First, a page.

Honey bees in Vietnam use a special tube against killing wasps

Honey bees in Vietnam use a special tube against killing wasps

Vietnam’s honey bees have unleashed a stinging operation against those infamous wasps – by lining their nests with feces to ward off them, according to a report.

Researchers from the University of Guelph in Ontario have made a brilliant discovery about the new bees’ use of animal waste.

In the study, published by PLOS One, the researchers wrote in the study published by PLOS One, and we also mentioned it looking for fecal matter in a nearby chicken coop.

They also noted that worker bees sometimes use soap scum, and in one case, humans urinate for the same purpose.

Researchers surveyed 72 beekeepers near the end of August, when killing wasp attacks were frequent.

Of these, five colonies kept only western honey bees – and these sentinels did not see feces on their hives, CNN reported, citing the study.

But for the rest of the beekeepers, who kept eastern honey bees, 63 of them reported having silver spots on the front of their hives.

Beekeepers had an average of 15 colonies per breeder – and breeders reported seeing feces on average 74 percent of their colonies, according to the report.

Feces appeared after raids by killer wasps, and researchers determined it was in response to the attacks. They found that colonies with a heavy to moderate amount of feces were less likely to be attacked.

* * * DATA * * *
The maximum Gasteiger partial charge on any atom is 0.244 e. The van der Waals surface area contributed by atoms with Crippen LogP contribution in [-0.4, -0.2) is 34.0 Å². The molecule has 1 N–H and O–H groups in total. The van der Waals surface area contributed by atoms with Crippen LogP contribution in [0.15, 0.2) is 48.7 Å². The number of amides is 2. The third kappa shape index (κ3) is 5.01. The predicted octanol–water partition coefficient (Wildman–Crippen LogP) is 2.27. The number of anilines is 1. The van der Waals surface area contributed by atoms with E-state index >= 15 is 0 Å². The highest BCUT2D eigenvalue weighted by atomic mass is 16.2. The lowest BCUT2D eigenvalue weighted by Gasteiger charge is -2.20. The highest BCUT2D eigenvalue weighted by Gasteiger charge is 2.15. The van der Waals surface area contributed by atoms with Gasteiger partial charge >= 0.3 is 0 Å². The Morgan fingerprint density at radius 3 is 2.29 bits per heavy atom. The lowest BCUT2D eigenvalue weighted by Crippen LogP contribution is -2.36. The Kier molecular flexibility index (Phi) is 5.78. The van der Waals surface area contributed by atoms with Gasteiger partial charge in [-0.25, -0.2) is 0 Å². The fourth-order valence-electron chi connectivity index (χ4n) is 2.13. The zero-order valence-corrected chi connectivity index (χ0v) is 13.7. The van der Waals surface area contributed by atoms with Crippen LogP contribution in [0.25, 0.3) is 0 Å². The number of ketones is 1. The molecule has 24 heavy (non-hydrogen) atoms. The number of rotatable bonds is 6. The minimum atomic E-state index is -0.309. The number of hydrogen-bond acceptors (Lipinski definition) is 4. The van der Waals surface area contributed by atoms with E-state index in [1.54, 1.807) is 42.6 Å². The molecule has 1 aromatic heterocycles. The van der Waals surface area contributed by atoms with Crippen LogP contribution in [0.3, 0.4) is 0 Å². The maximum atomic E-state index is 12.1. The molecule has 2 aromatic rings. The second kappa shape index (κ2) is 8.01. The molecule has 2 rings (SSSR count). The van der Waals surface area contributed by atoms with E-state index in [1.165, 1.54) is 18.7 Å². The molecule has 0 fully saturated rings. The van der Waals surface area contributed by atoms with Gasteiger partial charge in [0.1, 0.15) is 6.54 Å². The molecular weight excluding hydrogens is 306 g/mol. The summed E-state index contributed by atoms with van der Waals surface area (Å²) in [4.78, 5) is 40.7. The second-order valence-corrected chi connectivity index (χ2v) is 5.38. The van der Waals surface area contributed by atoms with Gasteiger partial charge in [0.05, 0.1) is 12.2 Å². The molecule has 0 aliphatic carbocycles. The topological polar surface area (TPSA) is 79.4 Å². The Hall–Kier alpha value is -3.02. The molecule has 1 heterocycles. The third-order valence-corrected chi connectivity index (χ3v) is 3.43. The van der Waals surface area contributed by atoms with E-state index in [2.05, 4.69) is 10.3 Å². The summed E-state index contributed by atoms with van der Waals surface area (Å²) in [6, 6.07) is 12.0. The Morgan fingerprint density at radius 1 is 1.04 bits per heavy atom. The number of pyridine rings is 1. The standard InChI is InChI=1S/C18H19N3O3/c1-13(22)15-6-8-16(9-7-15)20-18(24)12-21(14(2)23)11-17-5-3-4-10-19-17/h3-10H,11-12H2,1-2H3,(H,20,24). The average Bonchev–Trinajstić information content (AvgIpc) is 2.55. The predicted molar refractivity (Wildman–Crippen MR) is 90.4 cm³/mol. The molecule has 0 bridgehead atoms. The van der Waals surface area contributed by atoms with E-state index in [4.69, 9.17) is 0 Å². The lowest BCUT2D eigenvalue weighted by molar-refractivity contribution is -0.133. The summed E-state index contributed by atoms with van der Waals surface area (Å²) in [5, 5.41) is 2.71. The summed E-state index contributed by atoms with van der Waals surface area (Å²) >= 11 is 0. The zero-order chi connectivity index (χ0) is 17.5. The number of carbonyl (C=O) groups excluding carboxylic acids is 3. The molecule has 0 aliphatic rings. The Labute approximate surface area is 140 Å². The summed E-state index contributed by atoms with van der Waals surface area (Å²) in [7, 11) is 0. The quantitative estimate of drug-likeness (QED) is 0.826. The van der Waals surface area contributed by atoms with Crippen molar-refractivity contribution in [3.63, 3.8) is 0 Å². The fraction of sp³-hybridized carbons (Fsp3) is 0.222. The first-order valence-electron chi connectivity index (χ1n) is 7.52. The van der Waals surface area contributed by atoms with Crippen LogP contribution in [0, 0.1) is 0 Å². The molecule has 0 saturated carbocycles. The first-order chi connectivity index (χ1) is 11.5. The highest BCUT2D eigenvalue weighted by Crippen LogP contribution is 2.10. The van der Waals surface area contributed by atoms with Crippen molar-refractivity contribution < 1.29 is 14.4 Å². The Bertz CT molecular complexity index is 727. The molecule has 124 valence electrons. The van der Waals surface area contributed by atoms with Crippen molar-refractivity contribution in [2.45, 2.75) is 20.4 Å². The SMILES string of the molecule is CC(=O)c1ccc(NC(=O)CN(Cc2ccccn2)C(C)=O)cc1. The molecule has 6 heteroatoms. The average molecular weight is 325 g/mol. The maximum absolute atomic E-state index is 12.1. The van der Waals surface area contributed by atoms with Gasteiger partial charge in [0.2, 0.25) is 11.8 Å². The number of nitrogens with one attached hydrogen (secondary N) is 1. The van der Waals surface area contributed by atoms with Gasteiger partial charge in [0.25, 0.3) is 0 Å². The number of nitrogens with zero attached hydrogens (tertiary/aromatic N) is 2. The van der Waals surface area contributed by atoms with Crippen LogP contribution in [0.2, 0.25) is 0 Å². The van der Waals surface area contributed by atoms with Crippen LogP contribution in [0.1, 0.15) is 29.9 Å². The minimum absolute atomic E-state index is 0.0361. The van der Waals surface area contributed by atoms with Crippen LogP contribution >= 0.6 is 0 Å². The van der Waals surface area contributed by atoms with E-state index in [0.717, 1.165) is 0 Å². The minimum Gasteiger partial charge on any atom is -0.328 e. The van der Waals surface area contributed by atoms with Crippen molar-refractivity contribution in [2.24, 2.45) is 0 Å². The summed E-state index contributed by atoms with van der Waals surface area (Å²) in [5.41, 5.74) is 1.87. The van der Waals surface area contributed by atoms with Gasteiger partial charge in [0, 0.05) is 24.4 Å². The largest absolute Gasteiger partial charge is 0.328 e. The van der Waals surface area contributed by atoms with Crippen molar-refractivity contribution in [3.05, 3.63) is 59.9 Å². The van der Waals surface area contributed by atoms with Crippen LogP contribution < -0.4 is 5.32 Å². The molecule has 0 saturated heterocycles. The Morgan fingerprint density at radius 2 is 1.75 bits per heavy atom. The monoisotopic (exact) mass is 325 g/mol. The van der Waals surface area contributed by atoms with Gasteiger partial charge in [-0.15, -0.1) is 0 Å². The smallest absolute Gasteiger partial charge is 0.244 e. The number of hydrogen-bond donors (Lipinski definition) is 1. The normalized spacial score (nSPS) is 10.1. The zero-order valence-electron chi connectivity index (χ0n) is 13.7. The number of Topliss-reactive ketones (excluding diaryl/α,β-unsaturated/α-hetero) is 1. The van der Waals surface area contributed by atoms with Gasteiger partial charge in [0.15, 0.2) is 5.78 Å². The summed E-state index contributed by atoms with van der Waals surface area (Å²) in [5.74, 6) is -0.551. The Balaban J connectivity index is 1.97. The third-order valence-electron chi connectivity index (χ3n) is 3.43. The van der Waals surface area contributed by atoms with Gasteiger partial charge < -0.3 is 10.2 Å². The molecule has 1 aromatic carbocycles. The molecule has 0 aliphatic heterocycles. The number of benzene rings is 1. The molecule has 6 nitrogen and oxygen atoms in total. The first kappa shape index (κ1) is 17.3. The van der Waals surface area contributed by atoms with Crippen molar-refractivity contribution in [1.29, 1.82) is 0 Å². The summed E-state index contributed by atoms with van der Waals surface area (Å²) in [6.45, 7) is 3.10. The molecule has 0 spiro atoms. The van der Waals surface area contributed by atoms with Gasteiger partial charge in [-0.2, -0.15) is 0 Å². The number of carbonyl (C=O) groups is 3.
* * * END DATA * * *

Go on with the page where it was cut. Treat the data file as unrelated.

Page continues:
“This study shows a rather fascinating trait,” lead author Heather Mattella said in a statement. “These bees must defend themselves against a truly terrible predator.”

Meanwhile, western honey bees – found in North America – are not as ready to kill as those in the east.

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“They haven’t had the opportunity to develop the defenses,” Matila said. “It’s like getting into a cold war.”

Killer wasps, which trace their origins to Asia, recently found their way to North America, where entomologists from the Washington State Department of Agriculture last month destroyed a nest they had found in October.

They discovered about 200 queens inside, each capable of producing their own nests.

State agriculture officials said the state’s first giant wasp was trapped in July, while several other wasps were captured across Whatcom County.

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